Participants acknowledged that raising awareness among the Australian Muslim community is necessary to increase identification of mental health conditions and thereby improve access to appropriate treatment. Concern about the awareness of mental illness in the Muslim community was confirmed by the survey participants. The overwhelming majority (N = 199; 99.5%) of respondents agreed that more information and education about mental health is needed for Muslim communities. The recognition of symptoms of a mental health problem was therefore seen as a necessary step in seeking help.

Initial Problem Management

Seeking Support From Family

The participants emphasized that in their communities, family support was a vital part of their problem management and help-seeking process (see Figure 1). Amin described the steps as first seeking help from family, then from the community, and then from the local sheikh. Amin commented:

In our community, the first thing we try to do is we try to solve our own problems, so the parents get involved if they can solve it. If not, someone else who is highly regarded in the community will try to get involved. When they can’t, they go to the sheikh.

Seeking Guidance From Religious Leaders

Across the samples, participants indicated a prominent role for religious leaders in assisting Muslims with personal concerns. The participants described religious leaders, such as an imam or sheikh, as being highly respected in their communities, and seeking their help was a way to gain religious perspectives and spiritual guidance to cope with personal difficulties. Despite the prominent role for religious leaders, the survey responses highlighted concerns about seeking their help for mental health difficulties. More than half of the survey respondents did not consider religious leaders to be an ideal source of help for mental health problems or have sufficient understanding of mental health. Related to this, survey respondent 4 indicated, “They do try to provide whatever support they can give but unfortunately, they have not been trained to do this. Whilst some may become good at it by experience, but this is widely lacking.” Overall, the participants saw a role for religious leaders in providing guidance and faith perspectives for personal problems. However, the survey respondents were concerned about religious leaders’ knowledge of mental health, and this limited the assistance that they could provide.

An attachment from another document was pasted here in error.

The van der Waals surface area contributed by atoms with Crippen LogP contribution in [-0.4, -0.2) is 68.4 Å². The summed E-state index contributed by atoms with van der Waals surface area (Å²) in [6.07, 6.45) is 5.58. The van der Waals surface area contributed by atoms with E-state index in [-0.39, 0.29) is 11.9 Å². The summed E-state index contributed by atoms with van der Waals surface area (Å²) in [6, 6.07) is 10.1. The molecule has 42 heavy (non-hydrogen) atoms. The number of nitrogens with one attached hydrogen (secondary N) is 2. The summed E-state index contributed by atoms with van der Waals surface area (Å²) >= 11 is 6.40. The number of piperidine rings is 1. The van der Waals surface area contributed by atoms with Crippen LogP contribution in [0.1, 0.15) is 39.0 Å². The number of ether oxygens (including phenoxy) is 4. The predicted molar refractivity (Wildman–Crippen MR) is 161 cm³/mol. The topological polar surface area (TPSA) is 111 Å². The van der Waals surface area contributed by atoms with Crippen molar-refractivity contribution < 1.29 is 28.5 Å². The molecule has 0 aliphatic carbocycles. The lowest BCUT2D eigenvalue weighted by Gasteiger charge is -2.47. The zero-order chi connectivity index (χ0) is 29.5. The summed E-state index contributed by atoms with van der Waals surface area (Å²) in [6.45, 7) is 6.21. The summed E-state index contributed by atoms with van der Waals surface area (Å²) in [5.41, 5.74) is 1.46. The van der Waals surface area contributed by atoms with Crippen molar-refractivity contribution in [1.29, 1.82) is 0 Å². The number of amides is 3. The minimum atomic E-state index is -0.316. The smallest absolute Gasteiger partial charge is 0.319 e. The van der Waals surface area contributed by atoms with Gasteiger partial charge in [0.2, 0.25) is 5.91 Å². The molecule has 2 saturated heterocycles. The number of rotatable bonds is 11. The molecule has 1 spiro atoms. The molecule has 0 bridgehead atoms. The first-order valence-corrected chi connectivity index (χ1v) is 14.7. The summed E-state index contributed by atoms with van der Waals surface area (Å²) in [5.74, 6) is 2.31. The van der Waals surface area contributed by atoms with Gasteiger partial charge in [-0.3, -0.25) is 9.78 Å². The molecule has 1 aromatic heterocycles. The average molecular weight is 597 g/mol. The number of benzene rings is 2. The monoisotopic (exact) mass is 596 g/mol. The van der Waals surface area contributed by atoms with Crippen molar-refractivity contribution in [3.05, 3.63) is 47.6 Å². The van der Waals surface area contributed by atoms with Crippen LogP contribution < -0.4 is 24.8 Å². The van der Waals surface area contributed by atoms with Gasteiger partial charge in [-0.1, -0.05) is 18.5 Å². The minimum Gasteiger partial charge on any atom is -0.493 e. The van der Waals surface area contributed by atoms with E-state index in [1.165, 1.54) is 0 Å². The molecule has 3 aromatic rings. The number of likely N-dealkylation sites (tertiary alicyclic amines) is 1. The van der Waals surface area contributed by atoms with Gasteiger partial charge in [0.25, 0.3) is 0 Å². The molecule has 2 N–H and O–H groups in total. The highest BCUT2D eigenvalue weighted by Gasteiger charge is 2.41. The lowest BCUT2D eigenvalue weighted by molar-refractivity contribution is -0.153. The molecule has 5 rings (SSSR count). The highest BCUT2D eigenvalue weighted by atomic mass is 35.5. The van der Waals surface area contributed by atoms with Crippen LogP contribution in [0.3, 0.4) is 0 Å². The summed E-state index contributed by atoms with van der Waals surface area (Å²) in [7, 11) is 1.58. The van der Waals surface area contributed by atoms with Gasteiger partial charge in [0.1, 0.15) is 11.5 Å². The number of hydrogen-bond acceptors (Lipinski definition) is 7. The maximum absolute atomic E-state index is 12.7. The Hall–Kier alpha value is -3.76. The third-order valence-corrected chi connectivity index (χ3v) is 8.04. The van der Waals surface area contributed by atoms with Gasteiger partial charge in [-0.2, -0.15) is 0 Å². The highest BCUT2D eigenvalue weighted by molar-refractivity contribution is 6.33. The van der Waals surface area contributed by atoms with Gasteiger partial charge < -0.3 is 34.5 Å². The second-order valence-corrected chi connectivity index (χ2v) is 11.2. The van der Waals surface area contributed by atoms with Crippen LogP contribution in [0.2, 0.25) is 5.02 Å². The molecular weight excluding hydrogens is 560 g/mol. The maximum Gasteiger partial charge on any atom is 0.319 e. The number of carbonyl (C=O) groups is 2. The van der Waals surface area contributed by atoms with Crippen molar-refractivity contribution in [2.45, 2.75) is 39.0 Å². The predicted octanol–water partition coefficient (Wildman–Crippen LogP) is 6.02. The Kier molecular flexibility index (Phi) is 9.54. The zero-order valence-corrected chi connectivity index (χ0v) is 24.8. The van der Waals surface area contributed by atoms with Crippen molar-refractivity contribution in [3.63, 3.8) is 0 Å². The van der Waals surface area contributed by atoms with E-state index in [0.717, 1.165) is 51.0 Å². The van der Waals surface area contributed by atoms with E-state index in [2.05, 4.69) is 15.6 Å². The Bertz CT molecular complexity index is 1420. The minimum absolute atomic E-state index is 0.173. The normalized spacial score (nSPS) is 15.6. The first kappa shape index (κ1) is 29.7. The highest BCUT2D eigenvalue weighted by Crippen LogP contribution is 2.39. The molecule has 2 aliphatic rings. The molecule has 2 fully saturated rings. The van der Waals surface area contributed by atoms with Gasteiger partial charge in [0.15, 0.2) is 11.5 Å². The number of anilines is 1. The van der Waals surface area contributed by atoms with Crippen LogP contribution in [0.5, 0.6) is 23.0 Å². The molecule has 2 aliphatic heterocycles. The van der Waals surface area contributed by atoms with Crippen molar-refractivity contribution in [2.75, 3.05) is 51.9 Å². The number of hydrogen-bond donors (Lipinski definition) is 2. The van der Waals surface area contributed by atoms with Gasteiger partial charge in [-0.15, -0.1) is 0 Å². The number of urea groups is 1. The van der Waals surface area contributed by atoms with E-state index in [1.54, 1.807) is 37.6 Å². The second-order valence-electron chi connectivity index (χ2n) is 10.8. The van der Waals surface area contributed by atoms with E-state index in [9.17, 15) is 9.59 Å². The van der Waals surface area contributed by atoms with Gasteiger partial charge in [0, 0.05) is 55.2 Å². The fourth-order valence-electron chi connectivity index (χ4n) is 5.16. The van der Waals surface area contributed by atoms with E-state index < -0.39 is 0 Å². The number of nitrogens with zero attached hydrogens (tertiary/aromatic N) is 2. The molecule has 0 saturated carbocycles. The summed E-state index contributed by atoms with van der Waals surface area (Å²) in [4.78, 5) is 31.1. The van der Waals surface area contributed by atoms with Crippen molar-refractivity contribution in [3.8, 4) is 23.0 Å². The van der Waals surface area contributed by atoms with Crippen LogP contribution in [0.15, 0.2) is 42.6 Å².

Seeking spiritual healing: The data revealed that it is common for psychological conditions to be attributed to supernatural causes such as black magic (sihr), spirits (jinn), or the evil eye (ayn) in the participants’ communities. As such, participants said that they preferred to be treated with spiritual healing from religious healers, such as an imam. This involved healing through Qur’anic verses, known as ruqi’ah. As shown in Figure 1, spiritual healing is a type of informal help used in the initial stages of problem management.

The survey respondents similarly drew attention to the use of spiritual treatment in the Muslim community. Survey respondent 183 said:

Counseling and medication might not be the answer for certain people, as the patient could be experiencing difficulties from demons [Jinns] or Shaitan [Satan]. In this situation, dua [supplication] and or ruqi’ah [Islamic healing] derived from the sunnah [way] of Prophet Muhammed would be advisable from Islamic scholars and imams.

The participants indicated that seeking professional treatment tended to be a fraught decision. A range of complex considerations appeared to either facilitate, or inhibit, their access to mental health services.

Accessing Mental Health Services: Facilitators

Favorable Attitudes Towards Services

As depicted in Figure 1, a positive view of mental health services emerged as a key aspect in accessing mental health treatment. Such attitudes were particularly evident in the interview data. From the interviews, 19 of the 20 participants expressed favorable attitudes regarding the usefulness of professional mental health services. Interview participant Hanan reflected upon the benefits of mental health services, “I think it’s a great thing. If you have an issue and you don’t get the skills to deal with it, it’s going to go on forever.”